Human Rights,” (the “UNHCHR Brief”); the “Amicus
Curiae
Brief of Amnesty International Concerning the Public Interest
Information Privilege,” (the “Amnesty International Brief”)
all, severally, filed on 16 December 2005;

(iv) The “Joint Defence Response to Amicus Curiae
Briefs By Human Rights Watch, Amnesty International and the United Nations High
Commissioner for Human rights,” filed by the
three Defendants on 17
January 2006 (the “Joint Defence Response to Amicus Briefs”);


NOW DETERMINES THIS APPEAL ON THE BASIS OF THE WRITTEN
SUBMISSIONS:



I. INTRODUCTION


  1. The
    Prosecution has appealed the Impugned Decision in which a majority of Trial
    Chamber II declined to issue an order guaranteeing
    that Witness TF1-150, a human
    rights officer with the United Nations, would not be compelled to answer any
    questions in cross-examination
    identifying his confidential sources.
  2. Witness
    TF1-150 is a foreign national who served as a United Nations human rights
    officer in Sierra Leone from 1998 to 2001. By virtue
    of his employment, Witness
    TF1-150 enjoyed immunity from legal process. By letter dated 23 May 2005, the
    United Nations waived this
    immunity in order to enable TF1-150 to testify for
    the Prosecution in a number of cases before the Special Court. Given the
    sensitive
    and confidential nature of the witness’s testimony, this waiver
    was conditioned upon the witness testifying in closed session,
    a condition that
    was granted by the Trial
    Chamber.[2] Prior to
    calling the witness to testify, the Prosecution requested the Trial Chamber to
    guarantee that Witness TF1-150 would not
    be compelled to answer any questions in
    cross-examination relating to the names of his confidential informants or
    sources.
  3. In
    the Impugned Decision, the Trial Chamber found that Rule
    70[3] did not apply to
    the witness or his testimony because the Prosecution failed to show, as a
    necessary precondition to the application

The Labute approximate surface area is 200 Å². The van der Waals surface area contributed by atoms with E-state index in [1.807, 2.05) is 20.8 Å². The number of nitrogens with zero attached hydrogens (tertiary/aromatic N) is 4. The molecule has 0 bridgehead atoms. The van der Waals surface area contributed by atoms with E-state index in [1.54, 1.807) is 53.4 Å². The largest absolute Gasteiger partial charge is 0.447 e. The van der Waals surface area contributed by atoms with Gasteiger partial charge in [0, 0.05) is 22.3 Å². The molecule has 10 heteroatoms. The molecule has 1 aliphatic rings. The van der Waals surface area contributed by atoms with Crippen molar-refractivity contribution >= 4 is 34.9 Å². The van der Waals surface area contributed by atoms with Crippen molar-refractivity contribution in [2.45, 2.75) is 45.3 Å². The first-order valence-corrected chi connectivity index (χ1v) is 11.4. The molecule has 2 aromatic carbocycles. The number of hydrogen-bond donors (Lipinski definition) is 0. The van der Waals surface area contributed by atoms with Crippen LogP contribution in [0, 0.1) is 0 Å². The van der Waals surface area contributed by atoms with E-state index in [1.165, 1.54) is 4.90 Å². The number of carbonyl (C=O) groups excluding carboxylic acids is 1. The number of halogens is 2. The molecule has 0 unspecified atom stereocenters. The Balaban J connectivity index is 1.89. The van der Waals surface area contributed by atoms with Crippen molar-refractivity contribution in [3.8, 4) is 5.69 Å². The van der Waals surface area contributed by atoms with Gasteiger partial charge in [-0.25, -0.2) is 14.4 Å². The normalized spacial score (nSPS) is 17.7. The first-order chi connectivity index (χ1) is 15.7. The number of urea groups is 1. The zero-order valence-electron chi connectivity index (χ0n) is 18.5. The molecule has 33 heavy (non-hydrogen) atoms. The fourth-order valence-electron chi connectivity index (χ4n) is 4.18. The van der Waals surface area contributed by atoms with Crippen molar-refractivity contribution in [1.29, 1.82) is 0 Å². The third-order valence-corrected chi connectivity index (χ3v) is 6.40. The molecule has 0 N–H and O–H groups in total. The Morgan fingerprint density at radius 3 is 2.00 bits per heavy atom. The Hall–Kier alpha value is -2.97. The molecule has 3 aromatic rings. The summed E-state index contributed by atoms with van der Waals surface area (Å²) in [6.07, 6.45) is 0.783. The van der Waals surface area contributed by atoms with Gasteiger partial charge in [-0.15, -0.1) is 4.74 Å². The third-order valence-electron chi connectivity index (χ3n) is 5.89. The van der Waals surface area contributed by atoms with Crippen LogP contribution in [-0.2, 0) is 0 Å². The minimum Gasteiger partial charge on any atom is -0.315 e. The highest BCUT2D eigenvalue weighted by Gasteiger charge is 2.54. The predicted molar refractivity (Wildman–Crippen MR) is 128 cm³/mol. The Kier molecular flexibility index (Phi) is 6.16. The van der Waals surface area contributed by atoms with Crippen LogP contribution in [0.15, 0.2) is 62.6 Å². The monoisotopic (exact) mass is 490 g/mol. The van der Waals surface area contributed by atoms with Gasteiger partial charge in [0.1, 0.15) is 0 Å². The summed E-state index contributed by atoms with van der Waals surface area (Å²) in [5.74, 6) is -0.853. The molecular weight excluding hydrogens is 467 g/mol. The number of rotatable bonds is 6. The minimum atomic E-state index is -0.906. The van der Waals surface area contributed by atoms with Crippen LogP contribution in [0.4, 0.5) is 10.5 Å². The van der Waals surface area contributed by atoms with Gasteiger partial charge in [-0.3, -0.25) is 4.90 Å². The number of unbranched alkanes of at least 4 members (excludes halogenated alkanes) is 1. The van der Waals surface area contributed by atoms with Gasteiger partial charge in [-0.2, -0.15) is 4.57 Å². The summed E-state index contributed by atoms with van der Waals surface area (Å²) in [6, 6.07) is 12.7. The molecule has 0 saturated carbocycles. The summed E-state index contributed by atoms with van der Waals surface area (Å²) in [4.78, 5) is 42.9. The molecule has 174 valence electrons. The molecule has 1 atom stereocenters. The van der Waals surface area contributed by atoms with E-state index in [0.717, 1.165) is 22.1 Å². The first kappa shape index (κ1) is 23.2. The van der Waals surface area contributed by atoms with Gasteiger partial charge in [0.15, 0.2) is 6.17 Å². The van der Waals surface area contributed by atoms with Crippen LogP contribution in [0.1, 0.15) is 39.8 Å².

of Rule 70, that it was in possession
    of the “initial information” and because the Witness was the
    recipient and not
    the originator of the
    information.[4] Although
    the Trial Chamber recognized the special relationship between a human rights
    officer and his informants, as well as the
    public interest that attaches to the
    work of human rights officers gathering information in the field, the Trial
    Chamber found that
    these factors did not outweigh the rights of the accused
    persons to a fair trial as guaranteed by Article 17 of the Statute of the
    Special Court.[5] The
    Trial Chamber also considered that the protective measure of hearing the witness
    in closed session pursuant to Rule 79 of the
    Rules was sufficient to maintain
    the confidentiality of the witness’s
    testimony.[6]
  4. The
    Prosecution appealed from the impugned decision on three grounds, namely,
    that:
    1. The
      majority erred in law in the interpretation and construction of Rule 70(B) and
      Rule 70(D) of the
      Rules;[7]
    2. The
      majority erred in law in distinguishing and finding inapplicable the Public
      Version of the Confidential Decision on the Interpretation
      and Application of
      Rule 70 in the Milošević
      case;[8] and
    3. The
      balancing exercise to be carried out by the Chamber was incorrectly formulated
      and that the majority erred in law in balancing
      the public interest attaching to
      the work of human rights officers with the rights of the accused to a fair
      trial.[9]
  5. The
    two main issues that arise from these three grounds of appeal are: whether Rule
    70(B) and Rule 70(D) are applicable to the Prosecution’s
    request; and,
    whether the majority decision was correct in balancing the public interest
    attaching to the work of human rights officers